What actually happened: Drafted LB Devin White
Where Williams was actually picked: No. 3 overall by the Jets
Considering they just won a Super Bowl, the Buccaneers probably aren't really regretting their decision to take linebacker Devin White with the No. 5 pick in 2019. White emerged as a quality blitzing option for his position, but he hasn't developed into a great run-stuffer or coverage guy for the club yet.
If Tampa had been given the opportunity to select Quinnen Williams two years ago, it would be better served going that direction.
Williams slumped out of the gate during his rookie year, picking up just 28 tackles and 2.5 sacks, and many wondered if he was the wrong fit for the Jets' defensive scheme. He bounced back in a big way in 2020, totaling 55 tackles, seven sacks and a pair of forced fumbles in 13 games. The Alabama standout emerged as one of the top interior defensive linemen in the league, especially when it comes to getting pressure on the opposing signal-caller.
Given how great the Bucs pass rush has been—one of the main reasons the club won it all in February—Williams' presence would push them to a borderline unstoppable level.
6. New York Giants: Daniel Jones, QB, Duke
What actually happened: Drafted QB Daniel Jones
Where Jones was actually picked: No. 6 overall by the Giants
The Giants needed a quarterback going into the 2019 draft, even before they were sure Eli Manning would be retiring at the end of the season. General manager Dave Gettleman was heavily criticized at the time for going for Duke prospect Daniel Jones so early, but it appears to have been the correct move.
Jones had some amazing moments as a rookie after he took over the starting job from Manning, finishing the year with 3,027 yards passing and 24 touchdowns in 12 starts. The signal-caller showed his athleticism translated to the pro level as well, adding 279 yards and two scores on 45 rushing attempts.
There were some criticisms of Jones in his sophomore campaign, as he didn't take a significant step forward during a tough year for the Big Blue offense. The 23-year-old completed a higher percentage of his passes (62.5 percent vs 61.9 percent as a rookie) but threw just 2,943 yards and 11 touchdowns.
The biggest knock on Jones has been his awareness, as the QB has thrown 22 interceptions in 26 starts and has fumbled 29 times, losing 17 of them. Regardless, Jones still has a chance to put it all together during a crucial 2021 season. Assuming he can develop his game a bit more this year, the Giants would be quite happy making this pick again and securing their franchise signal-caller.
7. Jacksonville Jaguars: Brian Burns, Edge, Florida State
What actually happened: Drafted edge Josh Allen
Where Burns was actually picked: No. 16 overall by the Carolina Panthers
The Jaguars might be disappointed that Josh Allen wasn't available in this 2019 redraft, but they can still get a strong consolation prize in the form of edge-rusher Brian Burns.
Burns came off the board midway through the first round two years ago, landing with the Panthers and immediately finding his footing as a top-tier pass-rusher at the pro level. He has missed just one game since entering the NFL and has already amassed 16.5 sacks, 37 quarterback hits and four forced fumbles.
The biggest issue with Burns is that he hasn't quite brought his run-stopping and coverage capabilities up to the same level as his pressure ability, but that shouldn't stop the Jags from taking him with the No. 7 overall pick here. The Florida State product is going to have a place in the NFL for quite some time as long as he can continue getting after the quarterback the way he has during his first two years.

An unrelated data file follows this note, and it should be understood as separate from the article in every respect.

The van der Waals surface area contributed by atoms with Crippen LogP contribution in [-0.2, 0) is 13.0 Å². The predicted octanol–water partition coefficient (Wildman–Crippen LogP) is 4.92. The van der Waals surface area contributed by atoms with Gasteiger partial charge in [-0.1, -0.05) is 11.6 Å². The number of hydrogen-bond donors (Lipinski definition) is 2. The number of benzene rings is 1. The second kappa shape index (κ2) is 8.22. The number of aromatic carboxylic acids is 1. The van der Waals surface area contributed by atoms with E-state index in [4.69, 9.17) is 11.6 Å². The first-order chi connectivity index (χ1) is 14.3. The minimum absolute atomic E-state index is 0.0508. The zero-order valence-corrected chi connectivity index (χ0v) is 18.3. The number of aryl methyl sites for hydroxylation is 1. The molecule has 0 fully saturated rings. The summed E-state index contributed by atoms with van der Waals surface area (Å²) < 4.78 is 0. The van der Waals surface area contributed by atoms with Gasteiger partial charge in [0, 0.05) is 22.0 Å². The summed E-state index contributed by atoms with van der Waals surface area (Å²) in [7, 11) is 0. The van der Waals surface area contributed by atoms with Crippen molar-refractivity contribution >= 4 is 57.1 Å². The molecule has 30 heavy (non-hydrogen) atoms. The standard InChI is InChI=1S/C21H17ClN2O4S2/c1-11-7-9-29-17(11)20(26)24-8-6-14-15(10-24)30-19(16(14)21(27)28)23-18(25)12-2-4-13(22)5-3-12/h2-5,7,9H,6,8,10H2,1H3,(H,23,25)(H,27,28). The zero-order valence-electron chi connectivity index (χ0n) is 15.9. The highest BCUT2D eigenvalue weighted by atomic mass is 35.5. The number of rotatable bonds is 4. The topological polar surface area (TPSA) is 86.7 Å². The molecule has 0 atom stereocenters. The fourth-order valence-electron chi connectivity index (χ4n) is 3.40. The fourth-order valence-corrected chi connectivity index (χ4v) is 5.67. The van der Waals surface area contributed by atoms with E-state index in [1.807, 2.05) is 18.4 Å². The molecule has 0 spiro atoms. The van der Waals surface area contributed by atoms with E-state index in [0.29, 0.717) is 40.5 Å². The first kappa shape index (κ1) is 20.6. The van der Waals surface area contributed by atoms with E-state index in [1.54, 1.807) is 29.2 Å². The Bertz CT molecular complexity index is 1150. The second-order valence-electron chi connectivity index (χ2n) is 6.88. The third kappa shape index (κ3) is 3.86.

8. Detroit Lions: Maxx Crosby, Edge, Eastern Michigan
What actually happened: Drafted TE T.J. Hockenson
Where Crosby was actually picked: No. 106 by the Raiders
One of the biggest jumps up the board in this 2019 redraft belongs to Maxx Crosby, the ferocious pass-rusher who originally wasn't selected until the fourth round. The Raiders scored one of the biggest steals of the draft when they took the Eastern Michigan product two years ago, but he won't fall again this time.
The Lions represent a perfect landing spot for Crosby, who has been nothing short of stellar during his tenure in the league. He's seen action in all 32 games, starting 26 of them and notching 86 tackles, 17 sacks and 27 quarterback hits in that span.
While Detroit didn't do a terrible job by initially selecting tight end T.J. Hockenson here, locking up a young pass-rusher like Crosby would make a much bigger impact for a club that is in the process of rebuilding. He's tough to get off the field, playing 83 percent of Las Vegas' defensive snaps last year, and would be a fixture on a Detroit front that could be quite dangerous in 2021.
9. Buffalo Bills: Ed Oliver, DT, Houston
What actually happened: Drafted DT Ed Oliver
Where Oliver was actually picked: No. 9 overall by the Bills
The Buffalo Bills should be happy Ed Oliver falls to them once again. The defensive tackle has been great for the organization, which has transformed itself into a title contender, even if his stats don't stand out.
During his two years in Buffalo, Oliver has seen action in all 32 games and started 23, including each contest last year. He's been responsible for 76 tackles, eight sacks, two forced fumbles and 14 quarterback hits while playing 54 percent of the team's defensive snaps.
Surprisingly, Oliver hasn't been the greatest defender against the run despite his 6'1", 287-pound stature. The nose tackle has been better at generating quarterback pressure from the interior but has the athleticism to evolve in the ground game.